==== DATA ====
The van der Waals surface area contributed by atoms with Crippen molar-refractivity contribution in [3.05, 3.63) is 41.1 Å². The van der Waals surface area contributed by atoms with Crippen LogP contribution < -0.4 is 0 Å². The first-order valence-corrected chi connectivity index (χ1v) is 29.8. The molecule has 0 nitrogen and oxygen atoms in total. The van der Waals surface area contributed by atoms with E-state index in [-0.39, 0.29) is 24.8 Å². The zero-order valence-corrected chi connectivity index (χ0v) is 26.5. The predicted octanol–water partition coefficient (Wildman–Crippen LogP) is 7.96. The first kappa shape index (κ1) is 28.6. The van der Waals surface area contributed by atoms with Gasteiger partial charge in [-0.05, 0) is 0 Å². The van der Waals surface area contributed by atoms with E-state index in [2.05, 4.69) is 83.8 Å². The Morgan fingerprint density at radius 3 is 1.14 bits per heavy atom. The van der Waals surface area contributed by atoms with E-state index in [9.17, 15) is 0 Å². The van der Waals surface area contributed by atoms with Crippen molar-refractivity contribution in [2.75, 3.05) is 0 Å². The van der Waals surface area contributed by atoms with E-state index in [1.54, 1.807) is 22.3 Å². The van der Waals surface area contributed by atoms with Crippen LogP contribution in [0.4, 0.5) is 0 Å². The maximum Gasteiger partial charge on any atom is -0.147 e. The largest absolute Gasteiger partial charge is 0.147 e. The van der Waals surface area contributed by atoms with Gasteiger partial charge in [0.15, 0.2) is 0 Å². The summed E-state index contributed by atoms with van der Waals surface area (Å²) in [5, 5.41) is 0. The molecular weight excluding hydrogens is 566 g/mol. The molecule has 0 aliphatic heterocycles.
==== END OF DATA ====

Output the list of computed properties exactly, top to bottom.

The van der Waals surface area contributed by atoms with Crippen molar-refractivity contribution in [3.05, 3.63) is 41.1 Å². The van der Waals surface area contributed by atoms with Crippen LogP contribution < -0.4 is 0 Å². The first-order valence-corrected chi connectivity index (χ1v) is 29.8. The molecule has 0 nitrogen and oxygen atoms in total. The van der Waals surface area contributed by atoms with E-state index in [-0.39, 0.29) is 24.8 Å². The zero-order valence-corrected chi connectivity index (χ0v) is 26.5. The predicted octanol–water partition coefficient (Wildman–Crippen LogP) is 7.96. The first kappa shape index (κ1) is 28.6. The van der Waals surface area contributed by atoms with Gasteiger partial charge in [-0.05, 0) is 0 Å². The van der Waals surface area contributed by atoms with E-state index in [2.05, 4.69) is 83.8 Å². The Morgan fingerprint density at radius 3 is 1.14 bits per heavy atom. The van der Waals surface area contributed by atoms with E-state index in [9.17, 15) is 0 Å². The van der Waals surface area contributed by atoms with Crippen molar-refractivity contribution in [2.75, 3.05) is 0 Å². The van der Waals surface area contributed by atoms with E-state index in [1.54, 1.807) is 22.3 Å². The van der Waals surface area contributed by atoms with Crippen LogP contribution in [0.4, 0.5) is 0 Å². The maximum Gasteiger partial charge on any atom is -0.147 e. The largest absolute Gasteiger partial charge is 0.147 e. The van der Waals surface area contributed by atoms with Gasteiger partial charge in [0.15, 0.2) is 0 Å². The summed E-state index contributed by atoms with van der Waals surface area (Å²) in [5, 5.41) is 0. The molecular weight excluding hydrogens is 566 g/mol. The molecule has 0 aliphatic heterocycles.